The so-called BRIC grouping will become "almost irrelevant", says a senior partner at consulting giant McKinsey.

The BRIC nations - Brazil, Russia, India and China - were once the poster children for economic growth. However, the block's fortunes reversed from 2012 through to 2016, after Brazil hit the doldrums, China's growth slowed and Russia's oil returns tanked.

Investors began betting on BRICs again this year, but McKinsey senior partner Andrew Grant isn't convinced they're on the rebound.

"When you look at the BRICs concept, more than 85 per cent of the growth actually came from China, so BRICs wasn't the BRICs concept at all - it was actually the China concept," he said during a keynote address at the 2017 INFINZ - Institute of Finance Professionals NZ - conference last week.

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Grant said McKinsey was "quite peeved" when a Goldman Sachs economist penned the BRIC acronym.

"But we are now pleased that it proved to be quite inaccurate.

"And we would argue that going forward, that BRICs is going to become almost irrelevant as a concept - that India, China and actually Africa now will primarily be the dominant force." The "ICA effect", as Grant called it, was going to drive global growth.

"Not that other places are not going to grow, but disproportionately, the global growth is going to be in those places and they will be the places that add the mega cities."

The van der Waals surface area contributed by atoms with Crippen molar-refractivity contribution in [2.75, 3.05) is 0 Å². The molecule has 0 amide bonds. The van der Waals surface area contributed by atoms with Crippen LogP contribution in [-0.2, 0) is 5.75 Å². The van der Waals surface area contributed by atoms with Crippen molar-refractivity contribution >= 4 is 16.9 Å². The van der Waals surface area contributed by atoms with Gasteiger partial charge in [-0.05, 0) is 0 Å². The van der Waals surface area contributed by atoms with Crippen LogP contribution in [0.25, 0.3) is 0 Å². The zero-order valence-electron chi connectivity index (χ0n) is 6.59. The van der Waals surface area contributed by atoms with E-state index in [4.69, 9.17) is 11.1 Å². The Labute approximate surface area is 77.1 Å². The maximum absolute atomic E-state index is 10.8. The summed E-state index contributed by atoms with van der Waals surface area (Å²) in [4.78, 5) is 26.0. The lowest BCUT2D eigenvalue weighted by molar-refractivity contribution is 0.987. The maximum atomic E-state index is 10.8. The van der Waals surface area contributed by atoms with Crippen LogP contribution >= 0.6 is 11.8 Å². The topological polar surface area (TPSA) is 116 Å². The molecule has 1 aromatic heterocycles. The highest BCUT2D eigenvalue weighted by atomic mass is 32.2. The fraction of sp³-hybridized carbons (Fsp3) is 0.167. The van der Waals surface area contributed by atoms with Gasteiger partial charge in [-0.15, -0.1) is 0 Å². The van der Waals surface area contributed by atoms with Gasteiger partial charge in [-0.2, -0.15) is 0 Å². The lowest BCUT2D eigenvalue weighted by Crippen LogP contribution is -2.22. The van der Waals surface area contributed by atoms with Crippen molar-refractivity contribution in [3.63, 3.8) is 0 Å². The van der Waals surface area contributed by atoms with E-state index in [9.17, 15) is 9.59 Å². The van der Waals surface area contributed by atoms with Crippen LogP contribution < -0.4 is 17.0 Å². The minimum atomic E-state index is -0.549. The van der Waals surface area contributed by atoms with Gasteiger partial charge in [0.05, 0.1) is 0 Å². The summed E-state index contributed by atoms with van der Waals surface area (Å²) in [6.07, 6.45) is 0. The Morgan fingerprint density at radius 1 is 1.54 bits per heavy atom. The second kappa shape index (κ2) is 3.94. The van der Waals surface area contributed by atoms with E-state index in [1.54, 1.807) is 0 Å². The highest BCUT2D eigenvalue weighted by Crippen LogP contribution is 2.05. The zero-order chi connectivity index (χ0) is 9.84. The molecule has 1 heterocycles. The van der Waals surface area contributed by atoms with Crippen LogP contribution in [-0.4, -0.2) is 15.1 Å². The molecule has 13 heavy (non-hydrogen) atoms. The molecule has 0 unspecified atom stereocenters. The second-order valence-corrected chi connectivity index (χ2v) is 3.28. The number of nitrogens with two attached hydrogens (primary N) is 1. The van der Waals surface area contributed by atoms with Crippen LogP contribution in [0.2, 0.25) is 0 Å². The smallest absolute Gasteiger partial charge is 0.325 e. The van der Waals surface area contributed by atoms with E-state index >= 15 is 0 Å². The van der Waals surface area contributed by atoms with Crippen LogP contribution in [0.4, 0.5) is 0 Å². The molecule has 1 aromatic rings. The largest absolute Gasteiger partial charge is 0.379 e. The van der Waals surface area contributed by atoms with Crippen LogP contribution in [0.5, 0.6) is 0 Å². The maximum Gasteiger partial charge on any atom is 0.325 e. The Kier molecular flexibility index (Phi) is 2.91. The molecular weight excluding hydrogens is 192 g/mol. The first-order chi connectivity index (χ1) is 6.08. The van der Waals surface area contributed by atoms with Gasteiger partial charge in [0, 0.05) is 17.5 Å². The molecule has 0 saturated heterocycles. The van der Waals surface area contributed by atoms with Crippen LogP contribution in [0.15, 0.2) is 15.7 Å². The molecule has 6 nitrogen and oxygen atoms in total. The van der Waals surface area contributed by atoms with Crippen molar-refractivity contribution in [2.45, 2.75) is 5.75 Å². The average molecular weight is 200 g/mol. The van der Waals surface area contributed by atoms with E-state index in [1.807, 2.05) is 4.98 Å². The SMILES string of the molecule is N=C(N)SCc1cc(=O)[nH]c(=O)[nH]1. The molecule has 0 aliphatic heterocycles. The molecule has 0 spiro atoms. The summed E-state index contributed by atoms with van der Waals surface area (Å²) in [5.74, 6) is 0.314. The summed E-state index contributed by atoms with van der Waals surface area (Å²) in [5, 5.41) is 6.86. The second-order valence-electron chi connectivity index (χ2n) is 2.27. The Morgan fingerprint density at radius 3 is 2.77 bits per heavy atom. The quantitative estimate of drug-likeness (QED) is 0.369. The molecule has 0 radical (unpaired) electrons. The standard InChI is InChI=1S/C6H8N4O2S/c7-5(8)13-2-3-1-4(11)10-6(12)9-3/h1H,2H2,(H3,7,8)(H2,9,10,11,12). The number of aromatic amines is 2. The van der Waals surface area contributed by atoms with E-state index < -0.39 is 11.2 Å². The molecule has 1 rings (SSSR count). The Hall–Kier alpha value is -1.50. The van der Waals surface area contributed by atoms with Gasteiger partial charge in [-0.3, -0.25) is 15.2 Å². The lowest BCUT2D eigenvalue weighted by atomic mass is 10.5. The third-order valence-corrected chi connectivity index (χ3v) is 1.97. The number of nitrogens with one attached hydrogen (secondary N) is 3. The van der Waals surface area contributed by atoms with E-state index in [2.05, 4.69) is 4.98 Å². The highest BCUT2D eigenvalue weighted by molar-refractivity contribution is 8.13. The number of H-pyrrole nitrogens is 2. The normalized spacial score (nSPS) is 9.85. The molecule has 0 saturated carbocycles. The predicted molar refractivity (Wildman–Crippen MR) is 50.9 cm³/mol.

McKinsey senior partner Andrew Grant. Photo / Supplied
McKinsey senior partner Andrew Grant. Photo / Supplied

China's gross domestic product, according to the International Monetary Fund, will grow by 6.8 per cent in 2017 - slightly up on earlier forecasts. The IMF last month slashed its 2017 growth expectations for India to 6.7 per cent from an earlier forecast of 7.2 per cent.

Africa has wildly varying growth rates - as high as 8.5 per cent in Ethiopia but contraction of 6.3 per cent in South Sudan.

Grant said the reason that China, India and Africa are growth hotbeds is their rate of urbanisation - "the greatest value creation engine on earth".

"In China, if you move someone from a rural environment to an urban environment, you add one zero to their net income and you add two zeros to their net worth," he said.

The density of populations and a closer proximity of people also helped new business models like the gig and sharing economies to flourish.

"Tinder doesn't work so well for you if you live in Eketahuna as opposed to if you live in a city environment."

Although urbanisation had started to level off in China and growth was beginning to slow, Grant said in absolute terms it was still extraordinary.

"When I moved to China in 2004, China had only just become Italy in terms of the size of the economy. Last year China added Italy, so the absolute growth that the percentage growth now implies is dramatically different."